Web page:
(Cushing) Wednesday morning, Cushing police Chief Terry Brannon took delivery of a new Intoxilyzer 8000 and printer from Stillwater police Chief Norman McNickle. The new Intoxilyzer will be replacing a much older Intoxilyzer 5000, which is quickly being phased out of service around the state.

Deputy Police Chief Tully Folden said, “This is a continuation of the grant we received to purchase the new X-26 Tasers with the built in camera system, latent fingerprint fuming chamber, and companion defumigator. This new Intoxilyzer closes our portion of the grant.”

During the previous fiscal year, MPO Adam Harp, the department’s Intoxilyzer supervisor began researching the purchase of a new Intoxilyzer 8000 and the associated chemicals to operate the system, which was projected to cost about $9,000.00. Based on Harp’s research, the department felt it was cost prohibitive to try and purchase this new technology when assessing all of our needs for this fiscal year, which included the need for new patrol units to replace some of our aging cars.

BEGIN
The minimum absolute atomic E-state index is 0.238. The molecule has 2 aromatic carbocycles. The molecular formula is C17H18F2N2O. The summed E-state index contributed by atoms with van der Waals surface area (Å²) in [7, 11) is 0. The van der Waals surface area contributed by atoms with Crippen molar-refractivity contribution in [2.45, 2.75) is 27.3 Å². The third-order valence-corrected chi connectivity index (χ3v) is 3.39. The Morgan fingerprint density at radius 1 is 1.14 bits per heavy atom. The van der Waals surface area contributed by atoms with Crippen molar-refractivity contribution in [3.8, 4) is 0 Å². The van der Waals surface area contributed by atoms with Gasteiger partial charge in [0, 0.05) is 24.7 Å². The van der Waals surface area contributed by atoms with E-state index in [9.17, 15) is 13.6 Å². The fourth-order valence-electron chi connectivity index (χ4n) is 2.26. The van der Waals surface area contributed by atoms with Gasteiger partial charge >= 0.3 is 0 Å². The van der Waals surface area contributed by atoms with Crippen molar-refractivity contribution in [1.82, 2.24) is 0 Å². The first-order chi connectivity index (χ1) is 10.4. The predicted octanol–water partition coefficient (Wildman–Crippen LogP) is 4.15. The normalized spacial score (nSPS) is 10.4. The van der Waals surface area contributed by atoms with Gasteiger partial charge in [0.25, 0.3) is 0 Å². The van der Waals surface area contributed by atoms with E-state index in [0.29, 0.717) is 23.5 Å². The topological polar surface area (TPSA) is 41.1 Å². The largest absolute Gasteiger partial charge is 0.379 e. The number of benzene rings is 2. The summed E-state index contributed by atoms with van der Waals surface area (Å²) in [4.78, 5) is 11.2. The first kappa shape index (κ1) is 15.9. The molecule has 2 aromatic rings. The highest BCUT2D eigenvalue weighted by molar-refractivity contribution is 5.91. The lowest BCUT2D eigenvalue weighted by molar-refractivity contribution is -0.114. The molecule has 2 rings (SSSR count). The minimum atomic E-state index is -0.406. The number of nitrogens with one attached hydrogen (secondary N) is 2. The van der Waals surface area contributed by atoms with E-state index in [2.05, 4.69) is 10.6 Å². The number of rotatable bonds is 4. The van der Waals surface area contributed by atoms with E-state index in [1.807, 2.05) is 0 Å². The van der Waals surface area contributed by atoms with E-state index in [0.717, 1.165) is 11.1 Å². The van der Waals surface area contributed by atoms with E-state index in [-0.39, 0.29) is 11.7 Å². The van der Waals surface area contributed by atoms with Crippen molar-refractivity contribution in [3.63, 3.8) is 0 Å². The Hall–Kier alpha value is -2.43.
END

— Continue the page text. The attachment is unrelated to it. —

Chief Terry Brannon said, “When we analyzed our needs versus our wants, we really had to consider equipment we would not normally be able to purchase through the typical budget process, which is a give and take process each city department faces yearly.” Brannon continued, “It is my job to consider every funding source available to keep the most efficient and effective equipment possible in the hands of our staff so they can do the best job they can serving our stakeholders, and I think we have done that in this instance.”

Within the last few weeks, the department has committed officers to training at the Department of Public Safety in Oklahoma City to learn how to properly operate the latest Intoxilyzer technology. In all, the department will have at least six officers on staff that will be capable of operating the new Intoxilyzer. Three officers are already capable of operating the new Intoxilyzer.

According to Brannon, the grant was written by Stillwater Deputy Police Chief Dr. Ron Thrasher after discussing needs with Cushing and Payne County Sheriff R.B. Hauf. To date, the grant has saved Cushing stakeholders well over $15,000.

“I continue to be appreciative of the leadership being shown by Chief McNickle and Major Thrasher. The willingness to foster a cooperative partnership with us, and share in the funding just shows how law enforcement agencies in Payne County can work together to enhance our best practices as it relates to serving citizens throughout Payne County as a law enforcement whole,” Brannon said.

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